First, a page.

Monthly Archives: April 2015

The reclaiming of the shrew

Recently, in their efforts to educate me, my cats have been bringing me dead shrews. I’m curious about shrews because of Shakespeare’s play. Finding a live shrew shrieking in my living room, I started to ask questions about the comparison between a small, feisty, loud-mouthed insectivore and women who are insulted for apparently having similar characteristics.

When someone says that a woman is “shrewish” they make a statement about both the woman and the shrew. Often we only question one side of a metaphor but take the other for granted. Thus we think we know about shrews, and think we are only influencing our view of women in comparing the two. However, in truth each side of the metaphor informs the other. Not only do we start to see women as shrews – we start to see shrews as women. And the metaphor acts as a filter. We see only the characteristics we think the two have in common and ignore all the others. Hear a woman shriek and liken her to a shrew, hear a shrew shriek and decide it’s like a woman and ignore whatever other features the two may have. But why is the behaviour of either mocked? Why is it that women and shrews “shriek” whereas men “shout”?

Insults are often gendered – women are criticised for behaviour which is accepted in men. How often have you heard a man criticised for being “bossy”? Men are expected to be the boss, women are not, therefore for men to be the boss is a compliment whereas women are construed as “bossy”. Likewise how often have you heard a man described as: strident; hysterical; outspoken; emotional; a fishwife (is there a male equivalent?); catty; an attention seeker; forthright; histrionic; feisty. Is aggression criticised in men or is it more likely to be seen as normal, possibly just assertive behaviour? When women express themselves, perhaps forcefully, the behaviour is criticised and social norms are used to help prevent that expression. Female expression can be hysterical or emotional. It can be catty, bitchy, made nasty and trivial. Or it is strident and bossy, i.e. the woman is overstepping the mark by being, in some way, too loud, too dominant, too opinionated. If a man is ever described as opinionated I can guarantee he’ll either be working class, young, non-white or a combination of the three. White men, particularly those of more mature years, are expected to have opinions and are free to express them.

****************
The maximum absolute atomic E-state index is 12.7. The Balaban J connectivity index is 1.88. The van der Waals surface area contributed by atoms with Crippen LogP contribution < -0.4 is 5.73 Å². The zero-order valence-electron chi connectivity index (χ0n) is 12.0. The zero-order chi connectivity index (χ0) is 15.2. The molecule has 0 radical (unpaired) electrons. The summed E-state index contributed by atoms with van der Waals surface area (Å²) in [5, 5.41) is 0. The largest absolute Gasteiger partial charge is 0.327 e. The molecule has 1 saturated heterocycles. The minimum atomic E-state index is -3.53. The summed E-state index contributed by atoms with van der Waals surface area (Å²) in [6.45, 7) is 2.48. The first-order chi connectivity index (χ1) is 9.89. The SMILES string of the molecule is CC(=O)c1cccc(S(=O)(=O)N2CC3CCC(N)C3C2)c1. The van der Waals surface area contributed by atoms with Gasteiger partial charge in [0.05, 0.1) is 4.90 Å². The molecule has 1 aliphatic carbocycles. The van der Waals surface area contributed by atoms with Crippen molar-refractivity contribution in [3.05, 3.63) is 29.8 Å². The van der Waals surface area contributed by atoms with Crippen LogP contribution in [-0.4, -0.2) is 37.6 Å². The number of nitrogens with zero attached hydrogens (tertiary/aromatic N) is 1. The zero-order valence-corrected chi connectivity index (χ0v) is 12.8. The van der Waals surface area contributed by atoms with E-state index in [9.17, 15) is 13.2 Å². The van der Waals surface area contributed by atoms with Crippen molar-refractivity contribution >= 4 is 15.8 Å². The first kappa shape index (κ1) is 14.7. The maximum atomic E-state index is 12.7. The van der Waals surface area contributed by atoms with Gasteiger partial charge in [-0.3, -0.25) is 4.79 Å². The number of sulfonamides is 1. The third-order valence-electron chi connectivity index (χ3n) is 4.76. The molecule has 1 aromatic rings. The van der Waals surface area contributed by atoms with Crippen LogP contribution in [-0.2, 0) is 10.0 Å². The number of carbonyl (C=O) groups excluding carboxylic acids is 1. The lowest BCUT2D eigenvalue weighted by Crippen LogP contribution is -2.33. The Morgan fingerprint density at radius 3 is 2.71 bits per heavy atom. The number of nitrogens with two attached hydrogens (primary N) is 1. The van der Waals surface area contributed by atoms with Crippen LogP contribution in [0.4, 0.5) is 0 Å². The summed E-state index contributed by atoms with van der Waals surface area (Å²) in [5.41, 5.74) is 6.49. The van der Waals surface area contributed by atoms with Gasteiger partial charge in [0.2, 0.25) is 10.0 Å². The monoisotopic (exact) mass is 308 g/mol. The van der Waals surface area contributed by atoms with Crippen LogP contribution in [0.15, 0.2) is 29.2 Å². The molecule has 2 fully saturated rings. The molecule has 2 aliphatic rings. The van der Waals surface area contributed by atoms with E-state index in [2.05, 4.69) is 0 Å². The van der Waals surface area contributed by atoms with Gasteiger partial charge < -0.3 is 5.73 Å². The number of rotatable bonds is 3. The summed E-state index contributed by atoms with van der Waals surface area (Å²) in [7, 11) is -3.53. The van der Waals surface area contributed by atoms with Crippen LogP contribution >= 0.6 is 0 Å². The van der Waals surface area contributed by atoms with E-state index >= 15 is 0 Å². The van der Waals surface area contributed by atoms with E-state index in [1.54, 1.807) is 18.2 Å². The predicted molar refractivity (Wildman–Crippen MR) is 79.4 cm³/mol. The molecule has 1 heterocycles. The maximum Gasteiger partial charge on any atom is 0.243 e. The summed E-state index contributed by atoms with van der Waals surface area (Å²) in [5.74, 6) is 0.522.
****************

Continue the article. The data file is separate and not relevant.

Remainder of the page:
Witness this exchange between Caroline Criado-Perez and a Twitter follower. After CCP was the victim of harassment on Twitter, a Twitter silence was organised for her. Whilst she was grateful, she didn’t agree with it. CCP I really cannot imagine one man telling another man he was adopting a bold tone, or that he had earned the right to disappoint someone. Women are expected to behave in rather different ways.

I often hear the expression “boys will be boys”. Yet when growing up I was told “girls are more difficult”. Consider the difference in these two expressions. When boys misbehave, it’s written off as an inevitable part of their gender. When girls misbehave, they are “difficult”. I found the idea that somehow by being a girl I was more problematic very odd. I didn’t think I was doing anything more difficult to deal with than my brother was. As a teenager I decided it wasn’t that girls were more troublesome, it was that society often didn’t like the way they behaved and so labelled them as such. My parents were beside themselves if I was 10 minutes late back home, even if I told them where I was, who I was with and what the problems were with getting back. My brother could not return all night and they were unconcerned. Yet objectively, my brother was far more likely to be the victim of violent crime than I was. Girls are no more difficult, people are just less accepting of what they get up to.